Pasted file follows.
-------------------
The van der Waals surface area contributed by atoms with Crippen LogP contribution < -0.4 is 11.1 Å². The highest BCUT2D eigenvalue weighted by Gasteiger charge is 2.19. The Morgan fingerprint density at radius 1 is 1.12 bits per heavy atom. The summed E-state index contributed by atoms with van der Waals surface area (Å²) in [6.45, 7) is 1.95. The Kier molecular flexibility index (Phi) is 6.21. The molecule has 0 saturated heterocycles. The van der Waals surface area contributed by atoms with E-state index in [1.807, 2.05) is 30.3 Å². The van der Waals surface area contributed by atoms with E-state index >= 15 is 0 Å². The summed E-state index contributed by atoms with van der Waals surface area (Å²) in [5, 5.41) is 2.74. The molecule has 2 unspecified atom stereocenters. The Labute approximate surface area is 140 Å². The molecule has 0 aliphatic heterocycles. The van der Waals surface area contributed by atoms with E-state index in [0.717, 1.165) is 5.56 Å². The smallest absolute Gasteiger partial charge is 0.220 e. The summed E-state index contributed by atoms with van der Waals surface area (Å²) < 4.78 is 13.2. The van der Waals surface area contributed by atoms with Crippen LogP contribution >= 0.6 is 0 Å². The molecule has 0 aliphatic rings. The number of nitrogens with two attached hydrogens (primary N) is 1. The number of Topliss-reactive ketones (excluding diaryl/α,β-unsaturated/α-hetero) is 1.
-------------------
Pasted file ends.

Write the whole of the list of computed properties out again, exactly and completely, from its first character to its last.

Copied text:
The van der Waals surface area contributed by atoms with Crippen LogP contribution < -0.4 is 11.1 Å². The highest BCUT2D eigenvalue weighted by Gasteiger charge is 2.19. The Morgan fingerprint density at radius 1 is 1.12 bits per heavy atom. The summed E-state index contributed by atoms with van der Waals surface area (Å²) in [6.45, 7) is 1.95. The Kier molecular flexibility index (Phi) is 6.21. The molecule has 0 saturated heterocycles. The van der Waals surface area contributed by atoms with E-state index in [1.807, 2.05) is 30.3 Å². The van der Waals surface area contributed by atoms with E-state index >= 15 is 0 Å². The summed E-state index contributed by atoms with van der Waals surface area (Å²) in [5, 5.41) is 2.74. The molecule has 2 unspecified atom stereocenters. The Labute approximate surface area is 140 Å². The molecule has 0 aliphatic heterocycles. The van der Waals surface area contributed by atoms with E-state index in [0.717, 1.165) is 5.56 Å². The smallest absolute Gasteiger partial charge is 0.220 e. The summed E-state index contributed by atoms with van der Waals surface area (Å²) < 4.78 is 13.2. The van der Waals surface area contributed by atoms with Crippen LogP contribution >= 0.6 is 0 Å². The molecule has 0 aliphatic rings. The number of nitrogens with two attached hydrogens (primary N) is 1. The number of Topliss-reactive ketones (excluding diaryl/α,β-unsaturated/α-hetero) is 1.